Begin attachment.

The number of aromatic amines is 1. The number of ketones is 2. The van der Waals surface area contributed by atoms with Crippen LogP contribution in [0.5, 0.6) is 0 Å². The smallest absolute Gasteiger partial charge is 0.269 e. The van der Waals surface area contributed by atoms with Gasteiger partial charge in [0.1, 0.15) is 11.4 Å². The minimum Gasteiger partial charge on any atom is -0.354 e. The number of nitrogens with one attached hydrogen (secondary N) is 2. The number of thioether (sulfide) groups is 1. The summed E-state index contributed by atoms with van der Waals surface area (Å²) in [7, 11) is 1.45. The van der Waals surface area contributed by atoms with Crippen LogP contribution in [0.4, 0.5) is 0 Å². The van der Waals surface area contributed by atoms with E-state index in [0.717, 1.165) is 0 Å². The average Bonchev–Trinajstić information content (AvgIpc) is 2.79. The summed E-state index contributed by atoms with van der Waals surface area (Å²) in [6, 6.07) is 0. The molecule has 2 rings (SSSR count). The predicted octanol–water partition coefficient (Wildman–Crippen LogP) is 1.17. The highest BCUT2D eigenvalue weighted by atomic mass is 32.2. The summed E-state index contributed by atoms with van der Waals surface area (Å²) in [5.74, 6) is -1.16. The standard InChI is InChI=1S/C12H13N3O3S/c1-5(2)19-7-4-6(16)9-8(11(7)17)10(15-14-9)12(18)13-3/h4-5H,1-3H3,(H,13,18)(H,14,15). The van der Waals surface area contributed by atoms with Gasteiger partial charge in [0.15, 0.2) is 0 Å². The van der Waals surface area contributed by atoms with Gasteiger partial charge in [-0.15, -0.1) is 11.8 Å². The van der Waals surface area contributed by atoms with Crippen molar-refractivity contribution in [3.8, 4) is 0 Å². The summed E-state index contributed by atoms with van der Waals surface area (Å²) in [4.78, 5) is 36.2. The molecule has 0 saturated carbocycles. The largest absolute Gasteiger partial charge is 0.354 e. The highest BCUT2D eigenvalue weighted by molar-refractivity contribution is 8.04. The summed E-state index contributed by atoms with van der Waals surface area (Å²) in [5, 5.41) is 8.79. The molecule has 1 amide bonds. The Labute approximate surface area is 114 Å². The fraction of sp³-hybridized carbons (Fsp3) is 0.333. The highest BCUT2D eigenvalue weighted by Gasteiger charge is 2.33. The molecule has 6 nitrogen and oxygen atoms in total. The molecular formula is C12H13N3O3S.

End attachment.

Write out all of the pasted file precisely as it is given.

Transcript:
The number of aromatic amines is 1. The number of ketones is 2. The van der Waals surface area contributed by atoms with Crippen LogP contribution in [0.5, 0.6) is 0 Å². The smallest absolute Gasteiger partial charge is 0.269 e. The van der Waals surface area contributed by atoms with Gasteiger partial charge in [0.1, 0.15) is 11.4 Å². The minimum Gasteiger partial charge on any atom is -0.354 e. The number of nitrogens with one attached hydrogen (secondary N) is 2. The number of thioether (sulfide) groups is 1. The summed E-state index contributed by atoms with van der Waals surface area (Å²) in [7, 11) is 1.45. The van der Waals surface area contributed by atoms with Crippen LogP contribution in [0.4, 0.5) is 0 Å². The van der Waals surface area contributed by atoms with E-state index in [0.717, 1.165) is 0 Å². The average Bonchev–Trinajstić information content (AvgIpc) is 2.79. The summed E-state index contributed by atoms with van der Waals surface area (Å²) in [6, 6.07) is 0. The molecule has 2 rings (SSSR count). The predicted octanol–water partition coefficient (Wildman–Crippen LogP) is 1.17. The highest BCUT2D eigenvalue weighted by atomic mass is 32.2. The summed E-state index contributed by atoms with van der Waals surface area (Å²) in [5.74, 6) is -1.16. The standard InChI is InChI=1S/C12H13N3O3S/c1-5(2)19-7-4-6(16)9-8(11(7)17)10(15-14-9)12(18)13-3/h4-5H,1-3H3,(H,13,18)(H,14,15). The van der Waals surface area contributed by atoms with Gasteiger partial charge in [0.15, 0.2) is 0 Å². The van der Waals surface area contributed by atoms with Gasteiger partial charge in [-0.15, -0.1) is 11.8 Å². The van der Waals surface area contributed by atoms with Crippen molar-refractivity contribution in [3.8, 4) is 0 Å². The summed E-state index contributed by atoms with van der Waals surface area (Å²) in [4.78, 5) is 36.2. The molecule has 0 saturated carbocycles. The largest absolute Gasteiger partial charge is 0.354 e. The highest BCUT2D eigenvalue weighted by molar-refractivity contribution is 8.04. The summed E-state index contributed by atoms with van der Waals surface area (Å²) in [5, 5.41) is 8.79. The molecule has 1 amide bonds. The Labute approximate surface area is 114 Å². The fraction of sp³-hybridized carbons (Fsp3) is 0.333. The highest BCUT2D eigenvalue weighted by Gasteiger charge is 2.33. The molecule has 6 nitrogen and oxygen atoms in total. The molecular formula is C12H13N3O3S.